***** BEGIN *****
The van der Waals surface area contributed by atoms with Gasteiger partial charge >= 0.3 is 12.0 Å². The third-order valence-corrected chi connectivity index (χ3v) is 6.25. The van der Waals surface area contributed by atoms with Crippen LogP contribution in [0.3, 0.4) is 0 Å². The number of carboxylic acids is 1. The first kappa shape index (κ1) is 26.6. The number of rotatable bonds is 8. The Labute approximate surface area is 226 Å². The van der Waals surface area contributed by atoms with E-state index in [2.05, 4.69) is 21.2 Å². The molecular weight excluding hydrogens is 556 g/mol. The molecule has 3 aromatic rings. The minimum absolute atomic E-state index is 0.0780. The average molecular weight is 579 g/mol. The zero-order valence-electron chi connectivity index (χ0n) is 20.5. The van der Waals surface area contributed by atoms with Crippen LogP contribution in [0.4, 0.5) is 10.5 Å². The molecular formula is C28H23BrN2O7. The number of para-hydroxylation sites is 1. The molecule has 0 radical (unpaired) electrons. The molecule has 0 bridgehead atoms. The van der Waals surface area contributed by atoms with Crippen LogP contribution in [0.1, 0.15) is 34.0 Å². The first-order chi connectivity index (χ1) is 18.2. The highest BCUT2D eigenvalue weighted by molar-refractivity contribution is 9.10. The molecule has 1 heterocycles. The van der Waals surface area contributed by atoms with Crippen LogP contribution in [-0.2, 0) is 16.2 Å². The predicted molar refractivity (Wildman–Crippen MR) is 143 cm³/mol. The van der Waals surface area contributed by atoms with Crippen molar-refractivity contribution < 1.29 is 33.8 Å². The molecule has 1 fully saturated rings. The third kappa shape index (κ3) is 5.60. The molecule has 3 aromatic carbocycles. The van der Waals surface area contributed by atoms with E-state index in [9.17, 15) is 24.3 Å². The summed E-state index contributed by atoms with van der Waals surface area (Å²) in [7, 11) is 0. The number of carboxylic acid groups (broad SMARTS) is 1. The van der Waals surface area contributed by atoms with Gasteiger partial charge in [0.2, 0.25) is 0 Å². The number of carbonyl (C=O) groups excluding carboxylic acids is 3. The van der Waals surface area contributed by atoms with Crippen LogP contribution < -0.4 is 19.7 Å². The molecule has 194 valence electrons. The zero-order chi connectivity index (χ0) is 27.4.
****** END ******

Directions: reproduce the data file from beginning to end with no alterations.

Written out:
The van der Waals surface area contributed by atoms with Gasteiger partial charge >= 0.3 is 12.0 Å². The third-order valence-corrected chi connectivity index (χ3v) is 6.25. The van der Waals surface area contributed by atoms with Crippen LogP contribution in [0.3, 0.4) is 0 Å². The number of carboxylic acids is 1. The first kappa shape index (κ1) is 26.6. The number of rotatable bonds is 8. The Labute approximate surface area is 226 Å². The van der Waals surface area contributed by atoms with E-state index in [2.05, 4.69) is 21.2 Å². The molecular weight excluding hydrogens is 556 g/mol. The molecule has 3 aromatic rings. The minimum absolute atomic E-state index is 0.0780. The average molecular weight is 579 g/mol. The zero-order valence-electron chi connectivity index (χ0n) is 20.5. The van der Waals surface area contributed by atoms with Crippen LogP contribution in [0.4, 0.5) is 10.5 Å². The molecular formula is C28H23BrN2O7. The number of para-hydroxylation sites is 1. The molecule has 0 radical (unpaired) electrons. The molecule has 0 bridgehead atoms. The van der Waals surface area contributed by atoms with Crippen LogP contribution in [0.1, 0.15) is 34.0 Å². The first-order chi connectivity index (χ1) is 18.2. The highest BCUT2D eigenvalue weighted by molar-refractivity contribution is 9.10. The molecule has 1 heterocycles. The van der Waals surface area contributed by atoms with Crippen LogP contribution in [-0.2, 0) is 16.2 Å². The predicted molar refractivity (Wildman–Crippen MR) is 143 cm³/mol. The van der Waals surface area contributed by atoms with Crippen molar-refractivity contribution < 1.29 is 33.8 Å². The molecule has 1 fully saturated rings. The third kappa shape index (κ3) is 5.60. The molecule has 3 aromatic carbocycles. The van der Waals surface area contributed by atoms with E-state index in [9.17, 15) is 24.3 Å². The summed E-state index contributed by atoms with van der Waals surface area (Å²) in [7, 11) is 0. The number of carboxylic acid groups (broad SMARTS) is 1. The van der Waals surface area contributed by atoms with Gasteiger partial charge in [0.2, 0.25) is 0 Å². The number of carbonyl (C=O) groups excluding carboxylic acids is 3. The van der Waals surface area contributed by atoms with Crippen LogP contribution < -0.4 is 19.7 Å². The molecule has 194 valence electrons. The zero-order chi connectivity index (χ0) is 27.4.